One of the key features of this adventure/product is the number of NPCs. This is not a list of names with professions, these are fully stated out NPCs and each version of the adventure takes advantage of the rules being used.

Ok. Pause. At this point, there are several good reasons to get this. There is the mystery. There is the Shadow Plane deal. There are Fey Courts. Plus there are plenty of mechanics involved to aid the GM and Players in navigating the labyrinth that can be high court intrigue. In some ways it makes me happy to have all three versions since I can get different points of view on how to handle different things. Granted the 4e and Pathfinder versions are similar enough to make the differences be system-specific, but the 5e rewrite really gives me a newer point of view. Yes, in each case I am seeing a lot of repeated text. That is what I am supposed to see. What idiot is going to buy all three versions except for me?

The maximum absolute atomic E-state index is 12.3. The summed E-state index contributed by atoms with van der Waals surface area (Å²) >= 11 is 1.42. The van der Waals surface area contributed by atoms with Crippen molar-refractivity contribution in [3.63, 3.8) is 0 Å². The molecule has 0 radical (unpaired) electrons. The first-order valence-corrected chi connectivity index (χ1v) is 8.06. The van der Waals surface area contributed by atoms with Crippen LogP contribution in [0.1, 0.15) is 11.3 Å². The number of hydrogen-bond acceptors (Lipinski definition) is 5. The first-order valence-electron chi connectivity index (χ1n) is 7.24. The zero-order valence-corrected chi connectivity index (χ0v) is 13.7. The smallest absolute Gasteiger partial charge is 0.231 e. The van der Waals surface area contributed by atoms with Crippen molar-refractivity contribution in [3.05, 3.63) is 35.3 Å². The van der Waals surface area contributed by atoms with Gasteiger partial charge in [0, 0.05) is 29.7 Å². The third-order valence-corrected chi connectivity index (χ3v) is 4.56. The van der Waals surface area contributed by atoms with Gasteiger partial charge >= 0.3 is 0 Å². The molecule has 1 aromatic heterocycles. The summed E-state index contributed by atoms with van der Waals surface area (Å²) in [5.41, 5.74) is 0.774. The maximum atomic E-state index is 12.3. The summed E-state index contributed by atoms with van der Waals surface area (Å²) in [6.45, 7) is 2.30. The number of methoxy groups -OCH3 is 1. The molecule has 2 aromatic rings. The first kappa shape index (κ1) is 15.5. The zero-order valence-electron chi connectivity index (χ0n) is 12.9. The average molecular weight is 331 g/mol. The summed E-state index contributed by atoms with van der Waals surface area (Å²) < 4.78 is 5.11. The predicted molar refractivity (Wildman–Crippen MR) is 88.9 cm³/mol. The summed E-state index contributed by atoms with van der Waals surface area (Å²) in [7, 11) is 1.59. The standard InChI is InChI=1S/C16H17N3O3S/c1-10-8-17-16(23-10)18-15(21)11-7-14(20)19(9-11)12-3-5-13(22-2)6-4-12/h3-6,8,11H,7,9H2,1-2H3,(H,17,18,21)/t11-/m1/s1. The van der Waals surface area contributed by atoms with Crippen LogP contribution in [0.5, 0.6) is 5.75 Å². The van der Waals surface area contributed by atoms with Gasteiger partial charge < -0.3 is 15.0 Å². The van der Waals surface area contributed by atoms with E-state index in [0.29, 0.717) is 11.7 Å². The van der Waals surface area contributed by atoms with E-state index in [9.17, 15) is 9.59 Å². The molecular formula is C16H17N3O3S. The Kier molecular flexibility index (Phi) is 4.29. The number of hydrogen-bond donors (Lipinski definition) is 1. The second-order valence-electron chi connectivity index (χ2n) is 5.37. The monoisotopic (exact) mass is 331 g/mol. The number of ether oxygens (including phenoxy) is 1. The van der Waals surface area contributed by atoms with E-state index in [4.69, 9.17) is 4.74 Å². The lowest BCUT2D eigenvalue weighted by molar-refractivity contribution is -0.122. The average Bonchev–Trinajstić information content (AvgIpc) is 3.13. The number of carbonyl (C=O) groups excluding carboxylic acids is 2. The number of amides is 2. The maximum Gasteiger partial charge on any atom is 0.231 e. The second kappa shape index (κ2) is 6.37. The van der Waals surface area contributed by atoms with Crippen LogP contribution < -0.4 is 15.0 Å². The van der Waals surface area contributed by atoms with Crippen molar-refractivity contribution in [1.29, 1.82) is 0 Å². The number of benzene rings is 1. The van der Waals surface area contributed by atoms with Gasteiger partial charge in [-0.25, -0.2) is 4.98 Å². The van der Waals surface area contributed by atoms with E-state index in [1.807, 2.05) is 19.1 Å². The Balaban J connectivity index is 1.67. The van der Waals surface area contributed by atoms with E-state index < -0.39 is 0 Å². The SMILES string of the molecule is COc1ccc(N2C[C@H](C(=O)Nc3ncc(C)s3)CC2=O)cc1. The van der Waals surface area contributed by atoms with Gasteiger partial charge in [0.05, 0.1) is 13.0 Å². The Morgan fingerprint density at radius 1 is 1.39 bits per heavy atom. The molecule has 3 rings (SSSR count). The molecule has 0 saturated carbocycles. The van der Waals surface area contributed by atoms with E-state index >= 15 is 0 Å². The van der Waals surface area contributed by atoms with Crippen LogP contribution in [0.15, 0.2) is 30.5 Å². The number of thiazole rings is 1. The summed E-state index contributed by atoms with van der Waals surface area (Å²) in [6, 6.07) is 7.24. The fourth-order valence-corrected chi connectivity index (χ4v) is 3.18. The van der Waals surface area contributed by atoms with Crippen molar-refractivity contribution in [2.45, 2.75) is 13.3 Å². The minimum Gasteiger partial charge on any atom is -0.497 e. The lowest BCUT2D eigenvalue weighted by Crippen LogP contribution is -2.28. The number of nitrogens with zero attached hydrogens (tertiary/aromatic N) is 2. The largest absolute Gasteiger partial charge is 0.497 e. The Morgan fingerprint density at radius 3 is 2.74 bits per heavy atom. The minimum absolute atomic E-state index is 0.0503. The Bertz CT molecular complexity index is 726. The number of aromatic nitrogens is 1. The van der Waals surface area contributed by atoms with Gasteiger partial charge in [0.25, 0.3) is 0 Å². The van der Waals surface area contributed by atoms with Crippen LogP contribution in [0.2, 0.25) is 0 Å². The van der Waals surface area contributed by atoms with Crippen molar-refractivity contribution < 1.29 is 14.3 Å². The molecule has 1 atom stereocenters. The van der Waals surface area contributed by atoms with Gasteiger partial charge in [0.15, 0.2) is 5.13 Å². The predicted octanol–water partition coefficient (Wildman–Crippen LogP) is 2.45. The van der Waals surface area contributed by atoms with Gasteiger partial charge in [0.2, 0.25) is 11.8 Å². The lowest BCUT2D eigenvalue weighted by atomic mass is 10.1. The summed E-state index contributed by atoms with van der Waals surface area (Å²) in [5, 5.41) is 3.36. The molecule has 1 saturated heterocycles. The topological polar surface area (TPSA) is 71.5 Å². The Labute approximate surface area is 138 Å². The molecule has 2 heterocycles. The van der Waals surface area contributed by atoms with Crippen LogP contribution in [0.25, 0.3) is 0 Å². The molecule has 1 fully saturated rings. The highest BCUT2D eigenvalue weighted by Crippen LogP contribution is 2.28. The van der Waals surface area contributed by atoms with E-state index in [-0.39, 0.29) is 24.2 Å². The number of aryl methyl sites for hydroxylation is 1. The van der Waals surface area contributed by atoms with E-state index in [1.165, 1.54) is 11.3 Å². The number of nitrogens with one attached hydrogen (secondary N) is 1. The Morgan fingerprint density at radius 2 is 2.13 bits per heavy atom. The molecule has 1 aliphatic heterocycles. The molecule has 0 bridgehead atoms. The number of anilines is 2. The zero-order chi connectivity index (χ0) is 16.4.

So we have all that, and we have not gotten into duels of honor (there is a dueling system!), various factions jockeying for control, and how the PCs fit into all that. New creatures. New demons! New magic. Survive a duel? Dude...you are not going to survive diner!

The Pathfinder/4e versions are a little basic to look at since the was the start of Open Design/Kobold Press. But Stephanie Law's art is so great to look at that I don't care. The 5e version is several orders of magnitude better in terms of design. The art is still wonderful but I miss Stephanie Law's vision.

This is one of those adventures where I always find something new with each reading. I have been pouring over this for the last three weeks and each time I am blown away by the shear potential that lays before me. I feel like I need to reread my history of the Tudors to get my courtly machinations down correctly, but this book certainly helps.